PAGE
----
5. Be a Good Listener

Learning how to become a good listener is important. You must devote all of your attention to the speaker and try to comprehend what you hear. Don't bother about what to say in respond and just be a good listener. You can ask individuals questions about cancer if they would like to talk about the experience. If they do, allow them to speak, don't rush them, and let them decide how much they want to say and when they want to say it. This helps the affected person to release all the depressed feelings.

6. Talk Things Other Than Cancer

Focusing simply on cancer within a conversation is kind of overwhelming. Choosing usual and common topics not only just gives the person with cancer some distract, but also aids them maintain the balance in life. Help the affected person resume old habits and interests, and live a normal life to some extent.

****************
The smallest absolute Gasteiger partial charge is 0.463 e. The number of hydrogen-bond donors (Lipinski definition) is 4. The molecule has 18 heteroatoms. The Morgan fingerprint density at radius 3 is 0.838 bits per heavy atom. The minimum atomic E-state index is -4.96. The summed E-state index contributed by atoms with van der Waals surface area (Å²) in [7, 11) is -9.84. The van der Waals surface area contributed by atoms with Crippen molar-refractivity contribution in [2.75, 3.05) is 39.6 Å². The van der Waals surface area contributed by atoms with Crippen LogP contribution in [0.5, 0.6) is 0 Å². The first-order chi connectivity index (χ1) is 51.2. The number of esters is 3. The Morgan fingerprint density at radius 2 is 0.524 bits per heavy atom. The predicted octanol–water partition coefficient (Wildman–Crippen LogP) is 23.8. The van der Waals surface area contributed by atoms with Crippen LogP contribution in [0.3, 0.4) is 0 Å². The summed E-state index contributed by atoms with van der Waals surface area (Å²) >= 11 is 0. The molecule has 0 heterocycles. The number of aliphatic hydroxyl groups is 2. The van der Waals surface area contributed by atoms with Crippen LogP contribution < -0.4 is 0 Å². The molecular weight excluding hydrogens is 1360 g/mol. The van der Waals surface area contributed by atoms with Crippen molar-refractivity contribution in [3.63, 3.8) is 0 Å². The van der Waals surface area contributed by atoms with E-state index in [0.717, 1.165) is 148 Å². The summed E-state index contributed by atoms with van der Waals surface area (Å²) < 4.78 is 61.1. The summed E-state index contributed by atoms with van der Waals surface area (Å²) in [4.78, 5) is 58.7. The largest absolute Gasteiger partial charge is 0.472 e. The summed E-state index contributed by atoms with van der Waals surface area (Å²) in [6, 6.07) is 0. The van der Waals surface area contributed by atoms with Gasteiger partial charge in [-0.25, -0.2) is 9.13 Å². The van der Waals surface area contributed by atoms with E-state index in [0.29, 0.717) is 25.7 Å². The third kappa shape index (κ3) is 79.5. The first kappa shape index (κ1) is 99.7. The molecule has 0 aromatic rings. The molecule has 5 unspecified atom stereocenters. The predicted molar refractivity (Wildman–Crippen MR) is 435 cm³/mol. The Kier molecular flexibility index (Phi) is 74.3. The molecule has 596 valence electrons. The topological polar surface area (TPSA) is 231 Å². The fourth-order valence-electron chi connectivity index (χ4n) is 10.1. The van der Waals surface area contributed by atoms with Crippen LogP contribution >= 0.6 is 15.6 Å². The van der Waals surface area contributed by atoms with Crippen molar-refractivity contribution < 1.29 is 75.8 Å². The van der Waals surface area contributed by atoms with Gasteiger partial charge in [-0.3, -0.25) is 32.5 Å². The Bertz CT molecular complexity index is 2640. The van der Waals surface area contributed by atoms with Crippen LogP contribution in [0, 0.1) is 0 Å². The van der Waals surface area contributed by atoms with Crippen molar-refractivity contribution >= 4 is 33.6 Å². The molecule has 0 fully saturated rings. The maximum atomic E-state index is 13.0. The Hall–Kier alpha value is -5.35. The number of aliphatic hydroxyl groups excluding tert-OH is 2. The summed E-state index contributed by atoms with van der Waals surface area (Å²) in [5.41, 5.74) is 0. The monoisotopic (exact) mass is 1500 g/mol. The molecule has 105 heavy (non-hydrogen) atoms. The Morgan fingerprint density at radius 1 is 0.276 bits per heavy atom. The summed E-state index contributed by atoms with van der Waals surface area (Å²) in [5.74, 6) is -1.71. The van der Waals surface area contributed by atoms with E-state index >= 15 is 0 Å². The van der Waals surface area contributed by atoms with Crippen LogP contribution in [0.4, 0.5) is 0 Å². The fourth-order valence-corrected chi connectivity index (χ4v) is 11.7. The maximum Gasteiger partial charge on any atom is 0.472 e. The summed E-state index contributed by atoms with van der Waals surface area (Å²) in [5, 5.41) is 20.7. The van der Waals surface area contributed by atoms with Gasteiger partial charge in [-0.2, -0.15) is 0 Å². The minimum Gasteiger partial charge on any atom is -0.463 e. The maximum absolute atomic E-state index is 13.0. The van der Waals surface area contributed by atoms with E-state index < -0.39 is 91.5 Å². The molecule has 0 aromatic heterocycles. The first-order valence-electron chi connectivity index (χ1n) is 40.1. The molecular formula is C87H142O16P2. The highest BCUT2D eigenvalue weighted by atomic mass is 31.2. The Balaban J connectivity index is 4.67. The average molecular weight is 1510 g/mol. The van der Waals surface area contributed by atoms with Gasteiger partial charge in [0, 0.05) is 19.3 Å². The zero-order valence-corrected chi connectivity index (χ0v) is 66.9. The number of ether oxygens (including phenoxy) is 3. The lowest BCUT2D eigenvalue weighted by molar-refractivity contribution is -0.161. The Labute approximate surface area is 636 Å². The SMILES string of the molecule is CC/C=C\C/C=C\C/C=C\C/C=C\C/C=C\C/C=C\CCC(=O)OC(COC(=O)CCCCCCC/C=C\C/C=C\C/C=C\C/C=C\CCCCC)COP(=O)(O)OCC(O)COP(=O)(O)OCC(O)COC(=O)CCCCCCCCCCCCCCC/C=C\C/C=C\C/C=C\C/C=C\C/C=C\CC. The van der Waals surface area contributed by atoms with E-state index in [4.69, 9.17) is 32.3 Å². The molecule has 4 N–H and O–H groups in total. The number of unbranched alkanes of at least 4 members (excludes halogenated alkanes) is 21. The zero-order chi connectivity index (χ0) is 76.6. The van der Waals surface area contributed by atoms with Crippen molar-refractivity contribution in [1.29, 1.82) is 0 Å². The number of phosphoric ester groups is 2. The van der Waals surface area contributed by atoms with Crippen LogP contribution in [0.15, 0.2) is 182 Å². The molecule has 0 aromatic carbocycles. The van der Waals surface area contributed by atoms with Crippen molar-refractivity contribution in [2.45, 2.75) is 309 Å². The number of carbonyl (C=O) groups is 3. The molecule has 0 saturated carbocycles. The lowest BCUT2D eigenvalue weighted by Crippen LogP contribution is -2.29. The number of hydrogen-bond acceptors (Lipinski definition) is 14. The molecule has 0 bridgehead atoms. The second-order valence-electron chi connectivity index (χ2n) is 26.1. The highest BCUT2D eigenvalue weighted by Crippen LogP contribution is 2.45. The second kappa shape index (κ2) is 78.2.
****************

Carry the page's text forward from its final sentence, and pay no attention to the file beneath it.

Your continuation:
7. Talk About Other's Story with Care

When thinking about what to say to someone who has cancer, sharing others' stories with someone who currently has cancer may be of no help whatsoever, as every person is different. However, letting them know that you have experienced cancer before (if you have) with a loved one or even personally can be helpful as it makes the subject relatable to both of you.

8. Respect Privacy

  • One should always allow those who have cancer to choose when or if to tell others. If you are asked, simply say "it's not my place to say, but I'll let them know you asked about them".
  • If you hear that someone has cancer, ask for the source of the information. If it is public information, offer comforts to that person is vital; or, you should just stop the transmission of the rumor or unauthorized information.
  • If someone close to you refrained from telling you about the cancer, it is important not to hold that against him or her. It can take time for someone to adjust to such a big incident in their life and be ready to tell others.

After you have learned what to say to someone who has cancer, you should learn what not to say to them: